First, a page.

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What I have experienced during teacher trainings is that they say that if we give children a peppermint prior to a test, the spice of the mint and the fumes that the peppermint causes apparently awake the taste buds and alert the brain to the point that they "think" and "remember" better. I also see how in places where people are meant to be in a peaceful state of mind (the spa, and even other type of stores) there is a background scent of mint to entice the potential customer to feel at ease there. As far as if there are medicinal properties in these two plants, I would assume there may be some. However, the accepted notion is that the plant of ginkgo and some properties of garlic are good for memory.
There does seem to be some research that indicates that the scent of peppermint in particular does help the brain to work better, however the tests are not necessarily conclusive, and as #6 has pointed out, regulations forbidding students from eating peppermints were quickly removed. It does seem that there are foods and scents that help our brains work better, but lots of research is yet to be done before we can establish the conditions that would maximise our brain power.
I concur with the posts above. Once in a while a woman will walk by me in a mall or public place wearing my grandmother's perfume. I am instantly transported back to an 8th grade summer I spent in her New Mexico home and all the accompanying memories whenever that happens. Mint, especially peppermint, stimulates overall brain function, not just memory, and so students tend to perform better on exams when they have peppermint because the brain as a whole is functioning more efficiently. Some say that the herb Ginkgo Biloba also helps with memory, though this has not been conclusively proven.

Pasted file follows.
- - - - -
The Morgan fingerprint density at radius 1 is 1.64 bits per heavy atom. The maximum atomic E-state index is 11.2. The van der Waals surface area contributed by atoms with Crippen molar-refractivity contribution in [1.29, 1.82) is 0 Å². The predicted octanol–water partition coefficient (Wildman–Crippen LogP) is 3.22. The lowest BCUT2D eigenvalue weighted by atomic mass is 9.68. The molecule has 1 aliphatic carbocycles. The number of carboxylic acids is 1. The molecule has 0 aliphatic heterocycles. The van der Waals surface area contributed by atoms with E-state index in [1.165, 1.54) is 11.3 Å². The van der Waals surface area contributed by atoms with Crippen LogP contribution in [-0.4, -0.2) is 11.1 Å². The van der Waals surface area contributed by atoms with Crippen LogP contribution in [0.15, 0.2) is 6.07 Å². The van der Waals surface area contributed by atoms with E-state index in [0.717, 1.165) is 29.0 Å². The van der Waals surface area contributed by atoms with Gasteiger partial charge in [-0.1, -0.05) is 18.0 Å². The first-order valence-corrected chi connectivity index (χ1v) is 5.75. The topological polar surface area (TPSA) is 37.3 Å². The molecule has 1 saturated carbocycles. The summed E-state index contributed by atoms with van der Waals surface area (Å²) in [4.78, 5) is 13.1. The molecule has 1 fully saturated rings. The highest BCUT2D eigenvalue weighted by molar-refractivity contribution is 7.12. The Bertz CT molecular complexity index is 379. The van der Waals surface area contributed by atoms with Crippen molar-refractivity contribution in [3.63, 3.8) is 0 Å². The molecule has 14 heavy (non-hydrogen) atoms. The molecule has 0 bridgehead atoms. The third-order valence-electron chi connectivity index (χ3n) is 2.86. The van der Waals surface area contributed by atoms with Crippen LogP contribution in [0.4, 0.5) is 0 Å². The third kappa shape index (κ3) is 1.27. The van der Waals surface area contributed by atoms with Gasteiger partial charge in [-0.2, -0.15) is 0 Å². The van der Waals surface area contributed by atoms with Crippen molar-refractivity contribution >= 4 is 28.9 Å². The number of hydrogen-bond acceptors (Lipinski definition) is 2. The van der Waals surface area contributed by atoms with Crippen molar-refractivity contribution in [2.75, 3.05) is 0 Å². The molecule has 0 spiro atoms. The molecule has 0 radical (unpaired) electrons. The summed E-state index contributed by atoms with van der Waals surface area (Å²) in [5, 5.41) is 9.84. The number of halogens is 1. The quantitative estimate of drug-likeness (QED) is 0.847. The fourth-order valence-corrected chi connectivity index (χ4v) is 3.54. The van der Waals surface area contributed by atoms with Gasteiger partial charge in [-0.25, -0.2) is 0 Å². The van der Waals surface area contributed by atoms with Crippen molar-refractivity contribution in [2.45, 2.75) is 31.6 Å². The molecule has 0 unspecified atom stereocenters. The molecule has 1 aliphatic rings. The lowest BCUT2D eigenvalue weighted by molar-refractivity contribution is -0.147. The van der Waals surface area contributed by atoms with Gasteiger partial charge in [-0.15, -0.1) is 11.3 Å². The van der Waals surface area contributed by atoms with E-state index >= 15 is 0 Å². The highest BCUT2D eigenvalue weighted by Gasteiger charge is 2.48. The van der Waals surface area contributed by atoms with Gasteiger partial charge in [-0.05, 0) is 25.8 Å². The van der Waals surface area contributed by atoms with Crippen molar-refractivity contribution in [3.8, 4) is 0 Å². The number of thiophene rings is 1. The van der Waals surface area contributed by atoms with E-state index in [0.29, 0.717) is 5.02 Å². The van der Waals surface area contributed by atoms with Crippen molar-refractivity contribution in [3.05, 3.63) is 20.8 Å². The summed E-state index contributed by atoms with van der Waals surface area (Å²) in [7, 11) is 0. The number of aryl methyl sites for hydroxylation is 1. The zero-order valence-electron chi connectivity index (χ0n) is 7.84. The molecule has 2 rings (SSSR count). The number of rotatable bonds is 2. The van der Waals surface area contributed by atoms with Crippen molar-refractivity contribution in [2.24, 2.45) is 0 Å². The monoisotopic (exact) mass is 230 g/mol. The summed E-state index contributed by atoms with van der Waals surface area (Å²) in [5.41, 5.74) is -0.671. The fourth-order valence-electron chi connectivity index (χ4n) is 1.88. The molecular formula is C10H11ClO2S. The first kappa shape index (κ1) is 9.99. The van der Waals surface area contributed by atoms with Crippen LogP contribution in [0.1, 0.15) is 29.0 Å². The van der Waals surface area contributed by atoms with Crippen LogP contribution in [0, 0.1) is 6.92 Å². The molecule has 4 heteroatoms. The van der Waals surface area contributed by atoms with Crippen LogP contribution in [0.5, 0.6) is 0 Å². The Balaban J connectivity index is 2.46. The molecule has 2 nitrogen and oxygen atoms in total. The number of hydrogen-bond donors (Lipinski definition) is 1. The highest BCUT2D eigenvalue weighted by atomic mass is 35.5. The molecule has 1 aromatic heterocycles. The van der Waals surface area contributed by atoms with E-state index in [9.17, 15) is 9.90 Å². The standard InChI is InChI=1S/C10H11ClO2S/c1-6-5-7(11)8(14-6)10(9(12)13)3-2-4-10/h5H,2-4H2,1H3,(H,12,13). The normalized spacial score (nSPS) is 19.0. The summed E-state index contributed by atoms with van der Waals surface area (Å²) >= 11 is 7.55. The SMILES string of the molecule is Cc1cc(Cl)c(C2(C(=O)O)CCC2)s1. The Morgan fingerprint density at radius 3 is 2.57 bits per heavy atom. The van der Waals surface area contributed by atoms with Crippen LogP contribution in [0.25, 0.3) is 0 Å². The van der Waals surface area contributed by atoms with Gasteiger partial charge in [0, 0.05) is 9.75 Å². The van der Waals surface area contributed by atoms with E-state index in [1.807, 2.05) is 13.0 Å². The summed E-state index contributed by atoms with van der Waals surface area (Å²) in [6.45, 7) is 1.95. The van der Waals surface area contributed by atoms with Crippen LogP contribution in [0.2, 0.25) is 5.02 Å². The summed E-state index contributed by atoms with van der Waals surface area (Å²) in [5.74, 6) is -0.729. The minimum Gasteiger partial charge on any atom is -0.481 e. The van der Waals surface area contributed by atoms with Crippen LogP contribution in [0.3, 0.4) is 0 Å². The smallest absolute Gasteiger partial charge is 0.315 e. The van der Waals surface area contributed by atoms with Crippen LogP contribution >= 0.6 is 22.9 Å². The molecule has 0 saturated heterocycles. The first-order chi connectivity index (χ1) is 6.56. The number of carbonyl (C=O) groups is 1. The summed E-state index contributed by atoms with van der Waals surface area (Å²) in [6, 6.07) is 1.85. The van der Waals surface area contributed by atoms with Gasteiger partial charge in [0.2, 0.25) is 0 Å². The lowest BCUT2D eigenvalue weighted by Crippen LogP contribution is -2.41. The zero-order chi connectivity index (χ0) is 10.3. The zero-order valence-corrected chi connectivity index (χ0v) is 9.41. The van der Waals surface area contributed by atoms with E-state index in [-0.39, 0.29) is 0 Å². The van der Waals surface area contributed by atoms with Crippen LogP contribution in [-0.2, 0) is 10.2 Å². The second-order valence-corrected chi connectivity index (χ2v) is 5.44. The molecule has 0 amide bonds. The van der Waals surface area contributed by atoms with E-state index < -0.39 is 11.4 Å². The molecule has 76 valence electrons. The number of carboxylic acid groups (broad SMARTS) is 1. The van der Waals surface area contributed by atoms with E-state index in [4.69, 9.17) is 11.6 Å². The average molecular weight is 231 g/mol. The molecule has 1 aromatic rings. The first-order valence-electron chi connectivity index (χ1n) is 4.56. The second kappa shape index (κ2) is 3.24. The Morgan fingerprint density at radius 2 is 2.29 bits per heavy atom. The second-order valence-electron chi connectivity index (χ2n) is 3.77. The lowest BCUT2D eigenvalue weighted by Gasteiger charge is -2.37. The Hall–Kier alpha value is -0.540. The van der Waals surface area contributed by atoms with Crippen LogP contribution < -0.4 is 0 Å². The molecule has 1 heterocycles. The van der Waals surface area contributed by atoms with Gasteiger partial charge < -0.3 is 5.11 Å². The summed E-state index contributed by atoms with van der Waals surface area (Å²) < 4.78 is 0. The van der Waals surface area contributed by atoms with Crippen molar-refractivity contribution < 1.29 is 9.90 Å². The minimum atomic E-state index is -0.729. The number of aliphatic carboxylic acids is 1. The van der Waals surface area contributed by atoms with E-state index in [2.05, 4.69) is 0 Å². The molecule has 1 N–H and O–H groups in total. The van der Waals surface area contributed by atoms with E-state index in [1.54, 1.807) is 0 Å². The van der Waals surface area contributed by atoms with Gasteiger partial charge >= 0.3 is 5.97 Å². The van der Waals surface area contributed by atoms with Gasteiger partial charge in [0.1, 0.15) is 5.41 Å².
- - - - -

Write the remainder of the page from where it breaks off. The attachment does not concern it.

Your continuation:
Any smell is a strong memory trigger. For me, the smell of British Sterling cologne brings me instantly back to when I was 10 years old standing next to dad in my childhood home.
For academics, smell can be very effective in memory recall when it comes to testing. I have seen studies where teachers have introduced a smell (like vanilla) into the classroom when students are studying for an upcoming test, and reintroduced the smell during the testing time, and the students recalled in more detail and with more accuracy what they had learned during the initial studying period.
As for peppermint and vanilla in particular, it seems peppermint is a soothiing fragrance and vanilla promotes comfort.
According to research, the scents of vanilla and peppermint help to stimulate the memory. The inhaled scent of vanilla supposedly helps to reduce the stress hormone cortisol; consumption of the vanilla bean is believed to help prevent memory loss. According to aromatherapists, the odor of peppermint can promote attentiveness; like vanilla, consumption of peppermint is also believed to help improve mental clarity.
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